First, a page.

University-made molecule shows promise as medical treatment
31 January 2024
A molecule created at the University of Auckland is on the road to becoming a treatment for a rare genetic disorder.
A molecule created at the University of Auckland is one step closer to becoming a treatment for an extremely rare and severely debilitating neurological disorder called Phelan-McDermid syndrome.
Children with the disorder showed significant improvements in a phase two clinical trial in the US, Neuren Pharmaceuticals, which is listed on the Australian Securities Exchange, said in December.
Next steps would be a phase three trial and seeking approval from the US Food & Drug Administration.
The molecule, NNZ-2591, comes from work years ago by Dr Jian Guan and Professor Sir Peter Gluckman at the Liggins Institute and Distinguished Professor Dame Margaret Brimble in her chemistry laboratory.
That’s the same group whose work led to the breakthrough drug Trofinetide, approved last year for treating Rett syndrome, another rare genetic neurological disorder. The treatment is marketed under the name Daybue.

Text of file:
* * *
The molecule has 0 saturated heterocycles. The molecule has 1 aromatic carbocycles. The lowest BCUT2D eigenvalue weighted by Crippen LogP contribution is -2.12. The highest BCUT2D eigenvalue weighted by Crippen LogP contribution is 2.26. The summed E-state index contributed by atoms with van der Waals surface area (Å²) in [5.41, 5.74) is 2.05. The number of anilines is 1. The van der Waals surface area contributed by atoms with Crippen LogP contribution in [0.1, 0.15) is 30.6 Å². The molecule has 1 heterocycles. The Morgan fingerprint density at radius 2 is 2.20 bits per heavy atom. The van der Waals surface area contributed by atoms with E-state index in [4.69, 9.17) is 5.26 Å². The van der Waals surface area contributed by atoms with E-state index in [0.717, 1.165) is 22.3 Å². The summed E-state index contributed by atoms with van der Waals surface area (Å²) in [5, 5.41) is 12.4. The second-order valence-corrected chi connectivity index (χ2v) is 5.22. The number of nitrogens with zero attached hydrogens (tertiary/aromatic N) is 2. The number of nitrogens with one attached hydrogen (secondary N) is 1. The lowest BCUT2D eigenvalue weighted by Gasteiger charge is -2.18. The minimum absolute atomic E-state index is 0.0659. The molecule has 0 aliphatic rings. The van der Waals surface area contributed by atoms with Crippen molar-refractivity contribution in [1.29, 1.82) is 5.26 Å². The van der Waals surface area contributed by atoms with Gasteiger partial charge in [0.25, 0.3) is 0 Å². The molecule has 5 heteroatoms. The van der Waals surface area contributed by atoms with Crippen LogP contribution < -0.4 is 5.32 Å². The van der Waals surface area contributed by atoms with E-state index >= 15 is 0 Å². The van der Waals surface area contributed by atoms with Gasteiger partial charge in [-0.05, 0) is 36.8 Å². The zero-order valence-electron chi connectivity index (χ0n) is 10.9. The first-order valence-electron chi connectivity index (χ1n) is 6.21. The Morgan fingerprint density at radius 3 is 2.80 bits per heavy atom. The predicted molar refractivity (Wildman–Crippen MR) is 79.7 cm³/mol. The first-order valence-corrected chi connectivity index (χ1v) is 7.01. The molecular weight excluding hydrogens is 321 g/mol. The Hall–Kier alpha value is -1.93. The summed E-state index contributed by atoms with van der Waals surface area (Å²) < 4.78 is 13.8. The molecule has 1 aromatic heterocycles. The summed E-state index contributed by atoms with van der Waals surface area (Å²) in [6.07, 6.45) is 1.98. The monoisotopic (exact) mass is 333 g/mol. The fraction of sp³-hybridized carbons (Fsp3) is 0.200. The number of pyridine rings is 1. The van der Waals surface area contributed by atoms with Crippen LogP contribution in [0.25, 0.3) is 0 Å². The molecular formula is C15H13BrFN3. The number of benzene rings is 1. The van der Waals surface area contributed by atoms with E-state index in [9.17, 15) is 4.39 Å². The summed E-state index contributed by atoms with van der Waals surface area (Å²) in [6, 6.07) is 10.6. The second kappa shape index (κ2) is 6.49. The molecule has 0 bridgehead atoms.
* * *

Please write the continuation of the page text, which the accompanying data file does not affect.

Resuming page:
Neuroprotective qualities of a peptide called cyclic glycine-proline (cGP) were investigated by Guan and Gluckman. In Brimble’s lab, Dr Paul Harris produced NNZ-2591, a synthetic analogue of cGP, which Neuren Pharmaceuticals hopes will become a Phelan-McDermid treatment.
The University spun out a company to commercialise research, ultimately selling out.
Intellectual disability, low muscle tone, developmental delays and symptoms of autism can be among the features of Phelan-McDermid.
Neuren is also conducting Phase 2 clinical trials of NNZ-2591 in children with three other neurodevelopmental disorders – Pitt Hopkins syndrome, Angelman syndrome and Prader-Willi syndrome.
Likewise, NNZ-2566, the Trofinetide/Daybue molecule, may eventually be used for disorders beyond Rett syndrome.
Paul Panckhurst | media adviser
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